From introducing yourself at meetings to interacting with vendors or customers, communication is an integral part of everyday life for all business owners. That includes leadership coaches, photographers, public speakers, computer consultants, freelance writers, and anyone else who operates a “micro business.”
One such business is owned by Praveen Zade, a Toastmaster in Pune, India. Co-founder of a web-based company started four years ago to offer made-to-measure clothing, Zade struggled to give talks that held the audience’s attention and conveyed his message clearly. In February 2019, he joined Toastmasters for Pune Entrepreneurs, a club formed by start-up founders. “Toastmasters has made me a better listener, a better thinker, and a better speaker than I used to be,” he says.
Zade is among the many entrepreneurs who have joined Toastmasters to learn and practice their communication skills. Approximately 53,000 Toastmasters own a business, according to 2019 member demographics from Toastmasters International. For these “Toastpreneurs,” club meetings provide opportunities to network, rehearse business pitches, find mentors, and gain hands-on leadership experience that carries over to their entrepreneurial endeavors.
Click play to hear an exclusive interview with the author Lynne Strang and the hosts of The Toastmasters Podcast.
Micro Businesses and Their Communication Challenges
While definitions vary, micro businesses typically have fewer than 10 employees and less than 250,000 in annual sales. Often, the business has a single owner with no employees. In all countries, the vast majority of enterprises (between 70% and 95%) are micro businesses, according to data from the Organisation for Economic Cooperation and Development (OECD).
As the world emerges from COVID-19, some micro-business owners will begin to rebuild, and some who lost corporate jobs will join their ranks. “What is certain is that businesses everywhere, in a forthcoming brave new post-COVID-19 world, will need to increase their capacity to adapt, improving their flexibility, resilience, and responsiveness. This is exactly where small- to medium-business owners’ strengths tend to lie,” says a 2020 Global Entrepreneurship Monitor report.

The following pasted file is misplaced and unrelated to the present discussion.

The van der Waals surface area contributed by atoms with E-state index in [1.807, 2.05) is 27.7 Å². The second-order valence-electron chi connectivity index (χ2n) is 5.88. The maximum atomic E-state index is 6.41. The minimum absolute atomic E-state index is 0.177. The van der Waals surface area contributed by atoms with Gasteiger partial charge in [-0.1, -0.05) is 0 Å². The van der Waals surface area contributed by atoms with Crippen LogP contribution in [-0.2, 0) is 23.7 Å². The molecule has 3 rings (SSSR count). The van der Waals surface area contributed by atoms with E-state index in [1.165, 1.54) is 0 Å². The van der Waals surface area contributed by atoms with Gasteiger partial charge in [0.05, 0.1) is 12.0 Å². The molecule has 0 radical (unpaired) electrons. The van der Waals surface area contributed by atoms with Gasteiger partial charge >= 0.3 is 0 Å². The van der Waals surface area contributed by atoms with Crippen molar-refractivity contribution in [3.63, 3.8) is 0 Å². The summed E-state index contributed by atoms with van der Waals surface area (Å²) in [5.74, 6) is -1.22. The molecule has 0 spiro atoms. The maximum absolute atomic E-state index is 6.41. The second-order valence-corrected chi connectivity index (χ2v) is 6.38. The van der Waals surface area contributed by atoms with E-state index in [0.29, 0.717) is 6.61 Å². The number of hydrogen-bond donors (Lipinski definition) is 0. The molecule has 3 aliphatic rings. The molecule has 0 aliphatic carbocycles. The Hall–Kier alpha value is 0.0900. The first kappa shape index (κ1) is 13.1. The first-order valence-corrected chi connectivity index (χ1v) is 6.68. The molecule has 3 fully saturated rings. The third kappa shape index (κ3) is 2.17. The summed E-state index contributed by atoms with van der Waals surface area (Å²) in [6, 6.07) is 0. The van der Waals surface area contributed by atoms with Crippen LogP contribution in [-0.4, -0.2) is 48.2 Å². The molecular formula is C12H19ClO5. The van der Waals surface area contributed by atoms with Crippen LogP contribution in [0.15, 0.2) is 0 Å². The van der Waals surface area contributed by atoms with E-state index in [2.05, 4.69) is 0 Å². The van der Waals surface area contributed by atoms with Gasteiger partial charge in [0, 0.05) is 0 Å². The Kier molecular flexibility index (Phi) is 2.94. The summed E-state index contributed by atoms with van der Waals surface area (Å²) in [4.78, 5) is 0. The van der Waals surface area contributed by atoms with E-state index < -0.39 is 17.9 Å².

To succeed in a post-pandemic marketplace, new and veteran business owners must also confront their communication challenges. Some business owners avoid public speaking because they harbor a fear of the unknown. As a result, they miss speaking opportunities that can help them build confidence, establish credibility, and create awareness of their brand. This can be especially detrimental for micro enterprises, which typically depend upon word-of-mouth advertising to obtain referrals.
Basile Lemba of Galloping Governors Toastmasters Club in Fairfax, Virginia, feels consistent practice in front of his club helped him become a more confident speaker. “It’s like a professional basketball player who goes to the gym and spends hours practicing a shot,” says Lemba, founder of a company that hosts expos, monthly breakfasts, and other business networking events. “Now you can take that shot and you’re not worrying about it.”
When owners of small businesses give talks to generate sales or raise capital, poor presentation techniques may undermine their goals. Some ramble. Others go overboard with minutiae. As a result, the audience tunes out before the presenter can make the “ask.”
Communication Skills to Master for Business
On the flip side, the micro-business owner with solid communication skills is better positioned to get buy-in as well as resolve disputes, respond to customer emails, leverage social media, and negotiate better deals. Successful communicators in business tend to be strong in these areas: